The most important health advantage claimed for skipping is that it strengthens the heart and lungs. It compels a person to breathe deeply, it quickens the circulation and the pace of the heart-beat. For children it is an ideal exercise, and organised, systematic "skipping drill" is a most valuable health pastime for both boys and girls.
Children, as a rule, like the exercise. For one thing, it is possible to acquire some skill, to excel by practice. The novice is generally clumsy. It takes time before the feet and hands can act in co-ordination or unison with each other and with the brain. The muscular action involved is quite a complicated process, as anyone can prove who will try forward and backward skipping, crossed-hand skipping, and hopping on alternate feet. The beginner will almost certainly skip heavily, and lack the easy lightness and grace of the trained schoolgirl. A child learns wonderfully quickly, and it is well worth while for mother and nurse to make skipping fashionable in the nursery.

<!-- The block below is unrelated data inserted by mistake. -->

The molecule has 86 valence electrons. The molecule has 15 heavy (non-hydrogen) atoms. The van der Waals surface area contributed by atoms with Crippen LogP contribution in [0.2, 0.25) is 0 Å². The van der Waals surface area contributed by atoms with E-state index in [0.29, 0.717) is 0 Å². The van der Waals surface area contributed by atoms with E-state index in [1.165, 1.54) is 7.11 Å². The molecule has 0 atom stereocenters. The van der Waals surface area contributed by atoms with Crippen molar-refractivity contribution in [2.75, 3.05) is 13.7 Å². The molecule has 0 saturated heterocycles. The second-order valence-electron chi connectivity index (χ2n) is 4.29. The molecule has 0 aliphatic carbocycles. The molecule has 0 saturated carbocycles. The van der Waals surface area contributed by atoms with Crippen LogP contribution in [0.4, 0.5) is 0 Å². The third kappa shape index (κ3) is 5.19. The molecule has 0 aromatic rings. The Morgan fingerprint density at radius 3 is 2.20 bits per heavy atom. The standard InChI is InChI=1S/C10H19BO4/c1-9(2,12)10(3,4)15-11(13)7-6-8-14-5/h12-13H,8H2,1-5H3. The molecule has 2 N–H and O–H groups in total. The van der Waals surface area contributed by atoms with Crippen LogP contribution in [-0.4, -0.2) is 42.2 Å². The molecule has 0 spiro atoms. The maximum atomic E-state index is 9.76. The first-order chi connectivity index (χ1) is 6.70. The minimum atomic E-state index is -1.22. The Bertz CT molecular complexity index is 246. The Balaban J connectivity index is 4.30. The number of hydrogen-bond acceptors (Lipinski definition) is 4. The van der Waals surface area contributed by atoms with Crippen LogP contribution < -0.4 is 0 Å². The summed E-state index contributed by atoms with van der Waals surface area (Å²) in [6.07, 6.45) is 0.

First, let us consider the health advantage to the child, the most important point.
Skipping promotes chest development, prevents slouching, and straightens the back and shoulders. It is an excellent arm
The children should learn to skip through a long rope, one after the other. If there are several children, they can skip through two ropes in single file, or two can enter the rope at once, if preferred exercise. It brings almost all the muscles of the body into play, and thus promotes healthy growth. For weak ankles and flat feet it is invaluable, because it strengthens the muscles of these parts and thus provides a natural cure.
Crossing the arms while skipping backward and forward is a useful exercise to ensure co-ordination of hands and limbs